The block rocking poncho uses an ombré yarn with light at the base and dark at the shoulders, both on the front and back.

Corner to Corner Crochet Poncho in Blue shades
The block rocking c2c crochet poncho pattern from Dora Does

16. Oversized chevron two cake shawl

I love how striking the chevron stripes are in this shawl. It’s almost blanket shawl size and I am absolutely here for oversized crochet shawls at the moment.

The high contrast colourway of these self striping yarns mixed with the zig zag effect creates an absolute wow factor. Subtle it is not, beautiful it is!

  • Pattern name & Designer: Disha Crochet Shawl from Knitter Knotter
  • Yarn style used: Multiple self striping yarn cakes with a mix of gradual and immediate colour changes
  • Yarn details: Scheepjes Whirl in Passion and Whirlette in Rose
  • Pattern status: Free on blog with Paid PDF available
A montage of images of a pink yellow and teal striped zig zag triangle crochet shawl.
The Disher Crochet Shawl from Knitter Knotter

17. Rainbow chevron self striping wrap

Everybody loves a rainbow right. And that is true in crochet land as well!

Another chevron pattern here, this time in a rectangular wrap with shorter colour changes, but still long enough to create a self striping effect rather than a pooled one.

This wrap just fills me with joy and I imagine it was a super relaxing make too.

A crochet rainbow chevron wrap
Crochet Ripple Prayer Shawl from Crafting Each Day

Crochet clothing using multicoloured yarn

Self striping yarns with mid-range colour changes would be the obvious go to four garments as stripes always look great. But I’ve taken a different tack here.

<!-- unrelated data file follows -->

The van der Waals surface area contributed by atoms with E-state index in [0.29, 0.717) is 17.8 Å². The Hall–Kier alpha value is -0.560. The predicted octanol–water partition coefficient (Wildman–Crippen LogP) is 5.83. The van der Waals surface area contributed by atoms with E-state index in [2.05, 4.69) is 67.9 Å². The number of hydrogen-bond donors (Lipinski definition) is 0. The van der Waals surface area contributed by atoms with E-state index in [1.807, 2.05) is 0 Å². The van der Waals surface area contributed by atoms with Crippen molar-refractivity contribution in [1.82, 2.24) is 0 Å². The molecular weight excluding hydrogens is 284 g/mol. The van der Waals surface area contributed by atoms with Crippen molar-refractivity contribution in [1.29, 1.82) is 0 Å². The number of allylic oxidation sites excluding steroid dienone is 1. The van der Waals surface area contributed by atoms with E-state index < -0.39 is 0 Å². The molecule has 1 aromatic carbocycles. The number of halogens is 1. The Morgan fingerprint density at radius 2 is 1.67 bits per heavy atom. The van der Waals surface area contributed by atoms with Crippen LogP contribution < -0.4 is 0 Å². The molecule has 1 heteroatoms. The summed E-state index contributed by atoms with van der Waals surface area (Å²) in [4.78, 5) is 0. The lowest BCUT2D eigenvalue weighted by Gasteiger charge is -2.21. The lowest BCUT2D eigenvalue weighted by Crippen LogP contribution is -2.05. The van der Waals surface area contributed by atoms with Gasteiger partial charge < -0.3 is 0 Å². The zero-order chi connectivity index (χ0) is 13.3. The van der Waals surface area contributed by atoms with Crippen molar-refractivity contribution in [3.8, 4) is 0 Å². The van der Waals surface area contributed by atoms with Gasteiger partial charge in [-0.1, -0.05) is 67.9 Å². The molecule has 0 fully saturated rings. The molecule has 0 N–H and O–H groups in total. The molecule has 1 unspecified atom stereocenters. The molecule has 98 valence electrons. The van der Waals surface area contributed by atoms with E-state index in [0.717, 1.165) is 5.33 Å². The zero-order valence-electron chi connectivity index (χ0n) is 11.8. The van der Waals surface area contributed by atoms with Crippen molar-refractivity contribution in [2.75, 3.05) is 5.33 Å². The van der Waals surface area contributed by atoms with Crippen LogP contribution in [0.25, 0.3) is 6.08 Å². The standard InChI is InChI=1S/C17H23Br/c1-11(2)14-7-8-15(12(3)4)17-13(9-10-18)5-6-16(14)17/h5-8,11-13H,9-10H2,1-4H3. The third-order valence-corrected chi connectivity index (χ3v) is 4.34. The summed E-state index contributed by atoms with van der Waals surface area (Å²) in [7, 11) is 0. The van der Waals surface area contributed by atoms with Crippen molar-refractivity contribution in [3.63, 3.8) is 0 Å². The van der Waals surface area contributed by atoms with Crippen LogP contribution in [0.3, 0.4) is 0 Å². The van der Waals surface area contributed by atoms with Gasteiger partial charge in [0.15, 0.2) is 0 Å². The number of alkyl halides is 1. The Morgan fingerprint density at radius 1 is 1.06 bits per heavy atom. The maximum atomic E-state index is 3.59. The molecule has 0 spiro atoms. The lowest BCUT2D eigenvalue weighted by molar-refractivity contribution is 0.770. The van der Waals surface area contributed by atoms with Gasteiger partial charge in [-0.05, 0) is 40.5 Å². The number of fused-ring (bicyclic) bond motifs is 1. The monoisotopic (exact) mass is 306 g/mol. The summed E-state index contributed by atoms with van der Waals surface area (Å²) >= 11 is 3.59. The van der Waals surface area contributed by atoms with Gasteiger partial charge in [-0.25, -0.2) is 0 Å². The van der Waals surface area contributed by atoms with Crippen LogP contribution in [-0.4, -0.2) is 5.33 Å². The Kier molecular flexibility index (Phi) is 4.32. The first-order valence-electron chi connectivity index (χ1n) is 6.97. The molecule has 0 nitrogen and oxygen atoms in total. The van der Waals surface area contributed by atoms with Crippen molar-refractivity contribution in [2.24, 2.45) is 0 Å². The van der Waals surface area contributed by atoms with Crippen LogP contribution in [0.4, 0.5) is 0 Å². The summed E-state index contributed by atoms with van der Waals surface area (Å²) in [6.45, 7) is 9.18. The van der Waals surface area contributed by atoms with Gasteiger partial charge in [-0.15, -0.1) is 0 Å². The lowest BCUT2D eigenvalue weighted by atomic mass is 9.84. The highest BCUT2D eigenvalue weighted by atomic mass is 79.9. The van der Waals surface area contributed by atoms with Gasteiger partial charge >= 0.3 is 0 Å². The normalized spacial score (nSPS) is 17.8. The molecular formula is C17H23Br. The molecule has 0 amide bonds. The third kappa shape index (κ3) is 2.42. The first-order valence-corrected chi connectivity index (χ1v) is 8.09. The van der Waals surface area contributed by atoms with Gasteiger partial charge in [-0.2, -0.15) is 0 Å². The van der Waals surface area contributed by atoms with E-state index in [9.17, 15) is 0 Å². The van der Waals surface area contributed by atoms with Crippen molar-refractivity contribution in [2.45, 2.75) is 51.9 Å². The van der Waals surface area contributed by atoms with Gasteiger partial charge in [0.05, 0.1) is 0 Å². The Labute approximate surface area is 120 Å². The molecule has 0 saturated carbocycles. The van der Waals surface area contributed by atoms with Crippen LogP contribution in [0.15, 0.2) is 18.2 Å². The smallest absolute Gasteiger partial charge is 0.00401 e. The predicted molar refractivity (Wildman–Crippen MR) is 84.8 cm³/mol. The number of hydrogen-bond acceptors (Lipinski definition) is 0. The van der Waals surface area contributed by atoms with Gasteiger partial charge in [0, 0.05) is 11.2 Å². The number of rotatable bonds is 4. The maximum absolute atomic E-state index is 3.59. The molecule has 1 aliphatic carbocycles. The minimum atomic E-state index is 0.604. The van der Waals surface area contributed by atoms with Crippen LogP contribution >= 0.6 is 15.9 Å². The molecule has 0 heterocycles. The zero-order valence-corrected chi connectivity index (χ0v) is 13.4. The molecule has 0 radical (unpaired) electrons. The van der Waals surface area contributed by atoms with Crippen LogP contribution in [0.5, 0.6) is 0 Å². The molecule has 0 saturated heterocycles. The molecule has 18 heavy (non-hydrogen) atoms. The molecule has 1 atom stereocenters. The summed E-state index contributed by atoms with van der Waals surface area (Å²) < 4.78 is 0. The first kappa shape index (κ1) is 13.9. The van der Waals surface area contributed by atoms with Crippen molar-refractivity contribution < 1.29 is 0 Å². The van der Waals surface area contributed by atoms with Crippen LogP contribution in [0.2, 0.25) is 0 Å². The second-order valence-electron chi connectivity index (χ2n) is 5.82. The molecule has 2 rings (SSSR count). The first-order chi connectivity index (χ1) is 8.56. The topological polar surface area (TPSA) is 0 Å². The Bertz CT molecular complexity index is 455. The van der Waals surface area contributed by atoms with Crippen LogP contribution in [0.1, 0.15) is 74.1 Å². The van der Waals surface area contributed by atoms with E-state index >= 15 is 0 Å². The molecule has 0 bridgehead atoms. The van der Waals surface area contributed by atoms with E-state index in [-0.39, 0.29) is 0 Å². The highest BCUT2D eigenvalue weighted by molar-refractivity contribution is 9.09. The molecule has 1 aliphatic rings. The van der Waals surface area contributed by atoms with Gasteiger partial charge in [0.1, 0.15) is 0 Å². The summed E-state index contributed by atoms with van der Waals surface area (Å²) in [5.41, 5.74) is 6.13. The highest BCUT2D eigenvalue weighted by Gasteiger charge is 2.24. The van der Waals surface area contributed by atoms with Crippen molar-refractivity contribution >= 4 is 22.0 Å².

I’ve highlighted some top down garment patterns here, because I want to illustrate how they can work successfully with multicoloured yarns.

18. Top down lightly variegated halter top

This top is the one that uses the same hand dyed yarn as the Expansion scarf I talked about earlier.

You can see that over a different area and shape, the yarn works up quite differently. There is an interesting point where it pools heavily just under the bust – which I think is a result of the construction and fastening off and rejoining yarn as the yoke was split because it has a keyhole back.

But most of the body, even where there are increases and decreases have a nicely distributed colour splash.

Side view of woman wearing pink vest top, head cannot be seen
Top down seamless garments like the corona top work well with colour changing yarns, especially if you don’t have to consider sleeves!

19. Graduated crochet poncho dress

This dress is also crocheted top down, this time using a graduated yarn. The chain the designer chose is a great choice for this design because it is a smaller size ball rather thana huge cake.

This is a great way to use ombré yarns in garments. The smaller balls make more repeats so pattern matching, were you to add sleeves for example, would be easier.

A crochet mesh dress made in an ombré yarn in shade of teal
Crochet Poncho Dress from Wilmade

Crochet blanket patterns made using variegated yarn

Moving into the home section of the round up, we’ll start with blankets.

There really are tons of blanket styles you can crochet with variegated yarns. There’s a similarity in approach to the shawl and wrap patterns

I’ve just included two crochet blanket patterns in this round up. Both of these are the less obvious choices because I want to show you something you haven’t already seen lots of.

20. Chevron stripe sock weight blanket

I fell in love with this blanket pattern when I saw it whilst browsing on Etsy. It feels really original and a modern take on some of the classic crochet techniques.

The sample is pictured in fingering weight sock yarn, with each stripe using one ball… it’s quite an achievement. But if you’re not quite that committed, you could also make this blanket with a heavier yarn weight to achieve a similar effect, but on a zoomed in scale.